Facebook President and CEO Mark Zuckerberg testifies at the House Financial Services Committee hearing in Washington, US, on October 23, 2019.
Erin Scott | Reuters
Facebook ran ads and published a new website informing Apple on Wednesday of a change in privacy that it would claim “[threaten] Personal ads that millions of small businesses rely on to find and reach customers. ”
The company is running print and digital advertising today in the Wall Street Journal, New York Times and Washington Post that says: “We stand for Apple everywhere for small businesses.” It also has a new website on iOS 14 changes that affects opt-in for Apple’s advertising identifier, IDFA.
“Without personal ads, Facebook data shows that the average small business advertiser stands to see a more than 60% reduction in sales of every dollar they spend,” the ad reads. “Given how personal ads can be used, it affects large companies like ours, these changes will be disastrous for small businesses, with many challenges that they are facing right now.”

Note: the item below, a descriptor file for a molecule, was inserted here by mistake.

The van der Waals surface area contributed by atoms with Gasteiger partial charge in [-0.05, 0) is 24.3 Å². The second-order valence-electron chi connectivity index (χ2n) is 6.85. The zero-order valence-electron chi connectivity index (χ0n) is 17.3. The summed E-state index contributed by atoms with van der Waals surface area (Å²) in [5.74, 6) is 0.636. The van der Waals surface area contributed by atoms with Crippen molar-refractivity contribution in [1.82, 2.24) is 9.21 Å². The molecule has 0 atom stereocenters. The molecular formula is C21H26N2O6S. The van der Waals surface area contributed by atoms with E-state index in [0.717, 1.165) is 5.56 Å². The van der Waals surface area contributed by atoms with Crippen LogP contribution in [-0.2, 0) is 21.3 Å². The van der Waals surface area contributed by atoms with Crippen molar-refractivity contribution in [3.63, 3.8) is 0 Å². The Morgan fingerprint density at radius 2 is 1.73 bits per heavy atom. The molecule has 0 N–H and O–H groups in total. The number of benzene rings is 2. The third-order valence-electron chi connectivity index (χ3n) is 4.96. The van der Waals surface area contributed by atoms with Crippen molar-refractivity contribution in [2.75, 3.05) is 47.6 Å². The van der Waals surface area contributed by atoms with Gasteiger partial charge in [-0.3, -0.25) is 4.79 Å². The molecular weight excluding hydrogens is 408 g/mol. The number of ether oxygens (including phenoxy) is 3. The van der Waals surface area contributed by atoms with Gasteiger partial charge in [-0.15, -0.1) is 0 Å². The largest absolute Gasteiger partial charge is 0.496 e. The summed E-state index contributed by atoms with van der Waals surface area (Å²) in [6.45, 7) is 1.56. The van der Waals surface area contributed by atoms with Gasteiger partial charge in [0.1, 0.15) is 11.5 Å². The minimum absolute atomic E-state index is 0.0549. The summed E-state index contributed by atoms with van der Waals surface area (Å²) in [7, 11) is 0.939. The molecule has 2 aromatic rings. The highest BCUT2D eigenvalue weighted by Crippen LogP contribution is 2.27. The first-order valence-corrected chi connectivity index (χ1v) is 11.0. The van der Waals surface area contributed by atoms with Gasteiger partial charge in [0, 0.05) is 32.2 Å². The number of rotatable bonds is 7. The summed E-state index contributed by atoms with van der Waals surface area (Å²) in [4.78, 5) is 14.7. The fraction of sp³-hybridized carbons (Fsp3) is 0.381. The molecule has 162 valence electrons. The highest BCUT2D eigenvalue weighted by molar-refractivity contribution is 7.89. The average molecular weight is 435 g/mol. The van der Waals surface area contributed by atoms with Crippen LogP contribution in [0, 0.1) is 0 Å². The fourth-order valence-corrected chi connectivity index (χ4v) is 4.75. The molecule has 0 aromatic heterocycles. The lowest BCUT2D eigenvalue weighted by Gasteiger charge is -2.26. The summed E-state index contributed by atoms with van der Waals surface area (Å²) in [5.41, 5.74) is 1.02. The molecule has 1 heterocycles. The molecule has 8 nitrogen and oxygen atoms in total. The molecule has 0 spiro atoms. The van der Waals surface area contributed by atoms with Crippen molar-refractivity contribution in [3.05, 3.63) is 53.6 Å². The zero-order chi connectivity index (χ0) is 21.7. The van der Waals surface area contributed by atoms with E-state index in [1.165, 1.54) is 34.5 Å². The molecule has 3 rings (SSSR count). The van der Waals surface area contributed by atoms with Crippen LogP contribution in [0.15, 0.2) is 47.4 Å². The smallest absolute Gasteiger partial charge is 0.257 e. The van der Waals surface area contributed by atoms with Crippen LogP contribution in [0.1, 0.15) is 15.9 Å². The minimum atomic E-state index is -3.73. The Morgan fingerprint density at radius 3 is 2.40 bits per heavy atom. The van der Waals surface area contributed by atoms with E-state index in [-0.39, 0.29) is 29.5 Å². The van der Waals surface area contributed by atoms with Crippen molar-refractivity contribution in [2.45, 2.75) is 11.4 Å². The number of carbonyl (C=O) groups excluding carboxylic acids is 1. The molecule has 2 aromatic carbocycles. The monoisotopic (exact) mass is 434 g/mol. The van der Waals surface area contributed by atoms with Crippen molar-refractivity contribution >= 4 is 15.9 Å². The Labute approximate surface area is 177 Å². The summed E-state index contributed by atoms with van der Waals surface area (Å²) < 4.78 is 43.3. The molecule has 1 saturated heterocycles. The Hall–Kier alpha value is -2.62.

The ad leads readers to a link to a Facebook for Business website, which includes videos of interviews with business owners talking about changing the ad. It also includes a “toolkit” for posting what will happen, and to post about the change with the hashtag “#SpeakUpForSmall”.
Apple is soon going to make a huge change in the settings on users’ iPhones in the name of privacy, and it will radically change mobile advertising on those devices. It will take a privacy option that was buried deep in users ‘phones and place it front and center when opening an app, which is expected to affect advertisers’ ability to target ads, the way They can’t win ‘.
Facebook has been vocal about the change, Accused Apple replaces its iOS with the move to free, ad-supported Internet to paid apps and services, where Apple can cut its own 30%, crushing the ability of small businesses to do personal advertising.
Also on Wednesday, Facebook accused Apple of using its power to “harm developers and consumers” as it welcomed the draft laws outlined by the European Commission’s executive arm of the European Commission. The laws introduce regulations for platforms that act as “gatekeepers” in the digital arena, while the DSA is designed to address illegal and harmful content in order to quickly take down platforms Can go
Apple was not immediately available to comment.